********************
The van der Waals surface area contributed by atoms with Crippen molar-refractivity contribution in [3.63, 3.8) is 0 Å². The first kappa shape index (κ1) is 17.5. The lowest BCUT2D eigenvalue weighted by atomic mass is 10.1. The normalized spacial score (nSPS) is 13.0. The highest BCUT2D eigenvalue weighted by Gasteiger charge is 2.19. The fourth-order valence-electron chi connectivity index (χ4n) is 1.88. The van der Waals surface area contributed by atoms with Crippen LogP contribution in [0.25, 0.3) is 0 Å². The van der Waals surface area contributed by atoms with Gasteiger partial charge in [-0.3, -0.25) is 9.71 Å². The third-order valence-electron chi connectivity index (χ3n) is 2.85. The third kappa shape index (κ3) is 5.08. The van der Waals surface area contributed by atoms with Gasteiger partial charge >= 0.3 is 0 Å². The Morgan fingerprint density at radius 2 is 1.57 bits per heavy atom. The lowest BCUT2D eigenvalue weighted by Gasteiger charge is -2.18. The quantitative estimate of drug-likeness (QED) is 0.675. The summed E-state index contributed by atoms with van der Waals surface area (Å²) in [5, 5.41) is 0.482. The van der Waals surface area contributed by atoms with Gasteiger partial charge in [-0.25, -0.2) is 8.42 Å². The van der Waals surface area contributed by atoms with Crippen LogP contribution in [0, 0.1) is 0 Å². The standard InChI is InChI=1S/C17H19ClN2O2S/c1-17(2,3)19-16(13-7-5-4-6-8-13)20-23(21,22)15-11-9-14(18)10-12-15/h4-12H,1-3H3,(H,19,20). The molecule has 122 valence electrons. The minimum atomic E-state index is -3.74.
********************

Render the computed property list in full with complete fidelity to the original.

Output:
The van der Waals surface area contributed by atoms with Crippen molar-refractivity contribution in [3.63, 3.8) is 0 Å². The first kappa shape index (κ1) is 17.5. The lowest BCUT2D eigenvalue weighted by atomic mass is 10.1. The normalized spacial score (nSPS) is 13.0. The highest BCUT2D eigenvalue weighted by Gasteiger charge is 2.19. The fourth-order valence-electron chi connectivity index (χ4n) is 1.88. The van der Waals surface area contributed by atoms with Crippen LogP contribution in [0.25, 0.3) is 0 Å². The van der Waals surface area contributed by atoms with Gasteiger partial charge in [-0.3, -0.25) is 9.71 Å². The third-order valence-electron chi connectivity index (χ3n) is 2.85. The third kappa shape index (κ3) is 5.08. The van der Waals surface area contributed by atoms with Gasteiger partial charge >= 0.3 is 0 Å². The Morgan fingerprint density at radius 2 is 1.57 bits per heavy atom. The lowest BCUT2D eigenvalue weighted by Gasteiger charge is -2.18. The quantitative estimate of drug-likeness (QED) is 0.675. The summed E-state index contributed by atoms with van der Waals surface area (Å²) in [5, 5.41) is 0.482. The van der Waals surface area contributed by atoms with Gasteiger partial charge in [-0.25, -0.2) is 8.42 Å². The van der Waals surface area contributed by atoms with Crippen LogP contribution in [0, 0.1) is 0 Å². The standard InChI is InChI=1S/C17H19ClN2O2S/c1-17(2,3)19-16(13-7-5-4-6-8-13)20-23(21,22)15-11-9-14(18)10-12-15/h4-12H,1-3H3,(H,19,20). The molecule has 122 valence electrons. The minimum atomic E-state index is -3.74.